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From the Feuilletons


21/12/2006 

Suddeutsche Zeitung 21.12.2006

"I would like to answer the question as to what is German about German literature by talking about the most exemplary German writer. For me this is not Goethe or Schiller, not Thomas Mann or Bert Brecht, but the Prague Jew Franz Kafka," writes German-Iranian writer Navid Kermani on the "language zone I write in." "Kafka had something that people today are keen to save migrant children from: a markedly multiple identity. As a citizen of the state he belonged to the Hapsburg Empire, later to the Czech Republic. For the Czechs, Kafka and the entire German-speaking minority in Prague were simply Germans. Among the Prague Germans however, someone like Kafka was known foremost as a Jew. Not even Kafka himself could have said which collective he belonged to... Am I a German? In the World Cup I have always supported Iran; back in the days when I discovered Kafka, and today, when I'm still reading him. At the same time there is for me no greater undertaking than to belong to the same literature as Kafka, the Jew from Prague. His Germany unites us."

"Why should Israel have to delay a supreme national interest – peace with all its neighbours – in favor of pleasantness or unpleasantness in its relations with a foreign government?" The writer Amoz Oz believes Israel's rejection of Syrian peace overtures for fear of interfering in US Mideast policy could lead to war, as it did in 1973. Read the article in English.


Die Welt 21.12.2006

Hendrik Werner introduces the Polish author Marek Krajewski, whose retro-crime novels (read exerpt) are set in the Breslau of the 1920s. "The night face of the Breslau of those days was defined by speculators and people in search of a quick buck, political intriguers, members of obscure sects – and the gradually burgeoning National Socialism. And let's not forget alcohol, drugs and sexual excess. Half in disgust, half in fascination Mock pays almost nightly visits to the brothels and gin palaces of the increasingly debauched city – and certainly not for research purposes only."


Neue Zürcher Zeitung
, 21.12.2006

Inspired by an exhibition at the Musée des Beaux-Arts of Reims, Marc Zitzmann wanders through the city centre, wondering at its 1920s Art Deco treasures: “Many buildings are derelict or defaced by illuminated billboards and other such additions. Few are under landmark protection, and on their own they aren't worth much. But anyone who appreciates the fleeting impressions that an epoch leaves behind on apparently banal structures will not regret their promenade through the streets of this city."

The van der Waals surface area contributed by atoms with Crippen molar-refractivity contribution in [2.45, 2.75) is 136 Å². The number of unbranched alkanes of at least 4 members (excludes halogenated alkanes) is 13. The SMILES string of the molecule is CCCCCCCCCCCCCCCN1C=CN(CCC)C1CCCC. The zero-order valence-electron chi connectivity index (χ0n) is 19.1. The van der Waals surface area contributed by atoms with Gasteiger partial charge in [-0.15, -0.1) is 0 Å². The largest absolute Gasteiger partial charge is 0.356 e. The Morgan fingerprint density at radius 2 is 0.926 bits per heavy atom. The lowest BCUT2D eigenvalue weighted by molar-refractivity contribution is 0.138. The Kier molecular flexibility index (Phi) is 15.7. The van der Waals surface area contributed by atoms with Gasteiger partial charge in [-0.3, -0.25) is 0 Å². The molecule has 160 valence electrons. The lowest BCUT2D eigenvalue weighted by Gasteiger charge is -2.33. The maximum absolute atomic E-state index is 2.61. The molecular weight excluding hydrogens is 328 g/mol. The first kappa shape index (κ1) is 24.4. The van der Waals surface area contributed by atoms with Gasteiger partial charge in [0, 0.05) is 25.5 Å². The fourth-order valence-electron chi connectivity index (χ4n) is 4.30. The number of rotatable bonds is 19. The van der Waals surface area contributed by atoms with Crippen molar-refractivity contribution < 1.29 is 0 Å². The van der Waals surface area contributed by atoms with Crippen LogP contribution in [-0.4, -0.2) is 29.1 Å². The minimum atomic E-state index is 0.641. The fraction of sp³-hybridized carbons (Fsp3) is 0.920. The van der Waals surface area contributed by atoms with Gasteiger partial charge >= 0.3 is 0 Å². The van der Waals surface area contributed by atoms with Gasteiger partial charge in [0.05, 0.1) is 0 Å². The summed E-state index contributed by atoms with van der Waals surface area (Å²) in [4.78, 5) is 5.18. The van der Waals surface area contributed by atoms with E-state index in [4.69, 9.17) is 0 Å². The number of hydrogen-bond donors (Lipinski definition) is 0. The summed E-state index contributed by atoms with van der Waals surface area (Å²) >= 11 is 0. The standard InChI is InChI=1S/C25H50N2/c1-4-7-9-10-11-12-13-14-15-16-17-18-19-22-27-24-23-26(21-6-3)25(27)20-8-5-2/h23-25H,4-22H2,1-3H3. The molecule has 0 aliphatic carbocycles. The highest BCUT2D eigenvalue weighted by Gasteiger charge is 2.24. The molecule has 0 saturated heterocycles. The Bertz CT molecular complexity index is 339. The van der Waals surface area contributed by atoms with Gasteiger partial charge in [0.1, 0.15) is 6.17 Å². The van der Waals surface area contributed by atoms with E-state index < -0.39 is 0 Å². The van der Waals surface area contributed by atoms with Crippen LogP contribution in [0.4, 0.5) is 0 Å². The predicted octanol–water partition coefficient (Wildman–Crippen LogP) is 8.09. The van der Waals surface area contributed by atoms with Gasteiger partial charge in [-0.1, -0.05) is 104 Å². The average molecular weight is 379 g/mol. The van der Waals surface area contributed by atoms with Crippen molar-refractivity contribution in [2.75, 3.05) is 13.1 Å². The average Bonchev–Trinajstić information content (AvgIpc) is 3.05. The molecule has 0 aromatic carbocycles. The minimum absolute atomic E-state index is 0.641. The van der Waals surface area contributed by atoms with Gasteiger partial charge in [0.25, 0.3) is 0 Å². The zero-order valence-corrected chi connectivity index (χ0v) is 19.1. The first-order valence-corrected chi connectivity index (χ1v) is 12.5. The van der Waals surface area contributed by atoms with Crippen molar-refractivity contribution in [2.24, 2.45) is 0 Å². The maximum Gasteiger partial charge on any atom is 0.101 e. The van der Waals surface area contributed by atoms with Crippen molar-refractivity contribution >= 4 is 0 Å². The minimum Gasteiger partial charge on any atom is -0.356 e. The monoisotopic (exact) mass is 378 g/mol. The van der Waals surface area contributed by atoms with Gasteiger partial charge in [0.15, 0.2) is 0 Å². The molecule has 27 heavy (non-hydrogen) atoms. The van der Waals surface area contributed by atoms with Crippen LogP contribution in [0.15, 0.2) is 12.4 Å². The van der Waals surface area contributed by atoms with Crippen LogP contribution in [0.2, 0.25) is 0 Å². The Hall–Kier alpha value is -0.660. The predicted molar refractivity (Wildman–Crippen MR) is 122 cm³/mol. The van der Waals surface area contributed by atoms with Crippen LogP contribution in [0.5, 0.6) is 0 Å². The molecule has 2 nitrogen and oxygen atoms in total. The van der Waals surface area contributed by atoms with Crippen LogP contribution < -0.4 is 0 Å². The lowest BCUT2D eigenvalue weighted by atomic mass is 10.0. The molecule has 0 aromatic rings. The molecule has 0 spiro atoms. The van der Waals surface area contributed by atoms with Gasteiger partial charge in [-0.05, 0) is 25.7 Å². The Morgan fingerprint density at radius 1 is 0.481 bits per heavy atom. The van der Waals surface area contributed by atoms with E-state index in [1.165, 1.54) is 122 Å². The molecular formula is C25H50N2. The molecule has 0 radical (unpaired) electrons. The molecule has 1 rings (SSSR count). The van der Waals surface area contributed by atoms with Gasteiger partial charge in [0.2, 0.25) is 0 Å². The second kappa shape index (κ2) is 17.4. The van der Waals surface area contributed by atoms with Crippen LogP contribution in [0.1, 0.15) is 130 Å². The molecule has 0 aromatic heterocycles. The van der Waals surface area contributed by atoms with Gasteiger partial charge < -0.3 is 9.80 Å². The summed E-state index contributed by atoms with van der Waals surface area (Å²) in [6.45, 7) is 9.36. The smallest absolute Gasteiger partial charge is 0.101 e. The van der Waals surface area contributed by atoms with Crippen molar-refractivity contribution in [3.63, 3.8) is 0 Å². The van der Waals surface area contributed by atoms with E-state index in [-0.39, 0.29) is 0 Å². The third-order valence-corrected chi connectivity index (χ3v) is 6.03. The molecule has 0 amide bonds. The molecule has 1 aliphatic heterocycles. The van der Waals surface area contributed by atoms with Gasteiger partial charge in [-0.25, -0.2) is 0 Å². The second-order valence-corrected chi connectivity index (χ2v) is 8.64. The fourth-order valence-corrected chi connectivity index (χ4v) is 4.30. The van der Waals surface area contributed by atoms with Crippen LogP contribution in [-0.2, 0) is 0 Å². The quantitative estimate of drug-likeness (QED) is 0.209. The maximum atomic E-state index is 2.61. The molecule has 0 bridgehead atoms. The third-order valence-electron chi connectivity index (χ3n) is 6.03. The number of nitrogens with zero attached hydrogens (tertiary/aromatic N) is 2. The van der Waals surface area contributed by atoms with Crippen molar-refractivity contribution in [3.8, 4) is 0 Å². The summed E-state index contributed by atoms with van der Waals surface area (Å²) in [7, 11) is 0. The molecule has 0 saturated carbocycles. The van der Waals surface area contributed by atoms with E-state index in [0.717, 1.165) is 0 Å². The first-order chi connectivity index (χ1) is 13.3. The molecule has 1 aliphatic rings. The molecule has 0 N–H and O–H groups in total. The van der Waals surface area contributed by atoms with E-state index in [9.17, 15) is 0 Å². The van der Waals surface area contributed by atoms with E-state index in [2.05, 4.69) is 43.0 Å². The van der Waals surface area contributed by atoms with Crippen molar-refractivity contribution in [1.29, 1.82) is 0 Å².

Die Tageszeitung
, 21.12.2006

Tim Ackermann found the exhibit "Sexwork" in the Berlin NGBK insightful: "In German, there are 567 synonyms for the word 'prostitute.' Gabriele Horndasch has scratched all of them onto 35-mm film. Now the Düsseldorf artist is presenting her collection as a slide show in the 'Sexwork' exhibit. Alphabetically, of course. Seven projectors simultaneously rattle along, and by the time you get to the letter 'F,' you're confronted with a barrage of abusive language: Fotze (cunt), lose Fliege (loose fly), Filzlausverschiebebahnhof (pubic crab transfer station). Other regions of the alphabet are apparently more poetic. Horndasch's installation is a complex overture to the 'Sexwork' show in Berlin."


Aki Kaurismäki's new film "Lights in the Dusk" opens in Germany

Aki Kaurismäki
's film "Lights in the Dusk" is the last part of his "Loser Trilogy," writes Christiane Peitz in Tagesspiegel. In an interview Kaurismäki told her about the loser in his new film, a nightwatchman called Koistinen. "The world of today is hell. For factory workers it was also hell in the 19th century, but the difference is that there's no way to make things better now. At management level there is no one left to correct the mistakes of previous decades. There is nothing left but the automatic movement of money. In the 70s there was still a chance to change things and effect things in parliament oneself. I considered going into politics at the time but I was too egotistical. It would have cost me my soul and this was more important to me than power."

Reluctant at first, Michael Althen of the Frankfurter Allgemeine Zeitung eventually succumbs to the melancholy charm emanating from the new film by director Aki Kaurismäki. "Like all 'film noir,' 'Lights in the Dusk' is a deeply sad fairytale, in which the heroes have nothing to gain, and the only comfort might be that, in spite of everything, there is still hope that a cute blonde might appear out of the blue – and perhaps even mean it seriously."
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